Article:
'He chose an unlucky moment for his departure. I meant to speak to him and end all between us; and I would now write, but there is no address to his letters. I think Lady Chelford and her son begin to think there is more in this oddly-timed journey of Mr. Wylder's than first appeared. When I came into the parlour this morning I knew they were speaking of it. If he does not return in a day or two, Chelford, I am sure, will speak to me, and then I shall tell him my resolution.'

'Yes,' said Rachel.

'I don't understand his absence. I think they are puzzled, too. Can you conjecture why he is gone?'

Rachel made no answer, but rose with a dreamy look, as if gazing at some distant object among the dark masses of forest trees, and stood before the window so looking across the tiny garden.

'I don't think, Rachel dear, you heard me?' said Dorcas.

'Can I conjecture why he is gone?' murmured Rachel, still gazing with a wild kind of apathy into distance. 'Can I? What can it now be to you or me—why? Yes, we sometimes conjecture right, and sometimes wrong; there are many things best not conjectured about at all—some interesting, some abominable, some that pass all comprehension: I never mean to conjecture, if I can help it, again.'

And the wan oracle having spoken, she sate down in the same sort of abstraction again beside Dorcas, and she looked full in her cousin's eyes.

'I made you a voluntary promise, Dorcas, and now you will make me one. Of Mark Wylder I say this: his name has been for years hateful to me, and recently it has become frightful; and you will promise me simply this, that you will never ask me to speak again about him. Be he near, or be he far, I regard his very name with horror.'

Dorcas returned her gaze with one of haughty amazement; and Rachel said,

'Well, Dorcas, you promise?'

'You speak truly, Rachel, you have a right to my promise: I give it.'

'Dorcas, you are changed; have I lost your love for asking so poor a kindness?'

'I'm only disappointed, Rachel; I thought you would have trusted me, as I did you.'

'It is an antipathy—an antipathy I cannot get over, dear Dorcas; you may think it a madness, but don't blame me. Remember I am neither well nor happy, and forgive what you cannot like in me. I have very few to love me now, and I thought you might love me, as I have begun to love you. Oh! Dorcas, darling, don't forsake me; I am very lonely here and my spirits are gone and I never needed kindness so much before.'

And she threw her arms round her cousin's neck, and brave Rachel at last burst into tears.

Dorcas, in her strange way, was moved.

'I like you still, Rachel; I'm sure I'll always like you. You resemble me, Rachel: you are fearless and inflexible and generous. That spirit belongs to the blood of our strange race; all our women were so. Yes, Rachel, I do love you. I was wounded to find you had thoughts you would not trust to me; but I have made the promise, and I'll keep it; and I love you all the same.'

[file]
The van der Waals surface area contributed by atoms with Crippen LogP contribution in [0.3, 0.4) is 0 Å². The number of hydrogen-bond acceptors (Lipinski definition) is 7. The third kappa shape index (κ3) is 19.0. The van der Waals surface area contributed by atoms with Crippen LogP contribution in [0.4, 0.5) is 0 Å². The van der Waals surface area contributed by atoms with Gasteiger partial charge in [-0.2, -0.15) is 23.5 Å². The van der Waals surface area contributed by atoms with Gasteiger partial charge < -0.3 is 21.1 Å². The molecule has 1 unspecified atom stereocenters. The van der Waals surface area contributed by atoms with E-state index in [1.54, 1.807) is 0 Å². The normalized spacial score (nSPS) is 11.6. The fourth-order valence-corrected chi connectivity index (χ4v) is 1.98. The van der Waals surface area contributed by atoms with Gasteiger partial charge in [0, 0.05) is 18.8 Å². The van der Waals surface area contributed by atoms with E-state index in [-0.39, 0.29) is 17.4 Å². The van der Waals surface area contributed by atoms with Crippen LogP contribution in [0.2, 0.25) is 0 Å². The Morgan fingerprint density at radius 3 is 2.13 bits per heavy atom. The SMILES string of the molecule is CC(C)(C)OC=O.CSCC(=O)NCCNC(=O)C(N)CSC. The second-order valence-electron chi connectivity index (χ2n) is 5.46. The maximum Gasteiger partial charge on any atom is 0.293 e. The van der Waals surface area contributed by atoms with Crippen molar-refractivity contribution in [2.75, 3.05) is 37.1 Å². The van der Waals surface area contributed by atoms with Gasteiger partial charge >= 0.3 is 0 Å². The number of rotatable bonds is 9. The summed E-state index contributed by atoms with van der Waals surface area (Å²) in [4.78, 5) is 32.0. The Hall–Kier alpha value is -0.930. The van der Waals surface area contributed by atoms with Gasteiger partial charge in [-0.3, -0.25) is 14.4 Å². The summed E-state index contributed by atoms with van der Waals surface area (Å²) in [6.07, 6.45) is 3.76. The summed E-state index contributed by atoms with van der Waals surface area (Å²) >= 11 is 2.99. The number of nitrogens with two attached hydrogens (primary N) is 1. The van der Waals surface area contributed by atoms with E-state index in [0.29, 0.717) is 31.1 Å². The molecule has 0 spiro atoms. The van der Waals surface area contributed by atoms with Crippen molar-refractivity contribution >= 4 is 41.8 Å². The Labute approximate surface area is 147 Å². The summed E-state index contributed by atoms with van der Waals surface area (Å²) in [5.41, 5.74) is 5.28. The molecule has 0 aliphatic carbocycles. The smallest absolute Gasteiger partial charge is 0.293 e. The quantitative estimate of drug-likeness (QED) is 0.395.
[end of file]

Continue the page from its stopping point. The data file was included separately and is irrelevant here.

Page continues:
'Thank you, Dorcas, dear. I like to call you cousin—kindred is so pleasant. Thank you, from my heart, for your love; you will never know, perhaps, how much it is to me.'

The young queen looked on her kindly, but sadly, through her large, strange eyes, clouded with a presage of futurity, and she kissed her again, and said—

'Rachel, dear, I have a plan for you and me: we shall be old maids, you and I, and live together like the ladies of Llangollen, careless and happy recluses. I'll let Brandon and abdicate. We will make a little tour together, when all this shall have blown over, in a few weeks, and choose our retreat; and with the winter's snow we'll vanish from Brandon, and appear with the early flowers at our cottage among the beautiful woods and hills of Wales. Will you come, Rachel?'

At sight of this castle or cottage in the air, Rachel lighted up. The little whim had something tranquillising and balmy. It was escape—flight from Gylingden—flight from Brandon—flight from Redman's Farm: they and all their hated associations would be far behind, and that awful page in her story, not torn out, indeed, but gummed down as it were, and no longer glaring and glowering in her eyes every moment of her waking life.

So she smiled upon the picture painted on the clouds; it was the first thing that had interested her for days. It was a hope. She seized it; she clung to it. She knew, perhaps, it was the merest chimera; but it rested and consoled her imagination, and opened, in the blackness of her sky, one small vista, through whose silvery edge the blue and stars of heaven were visible.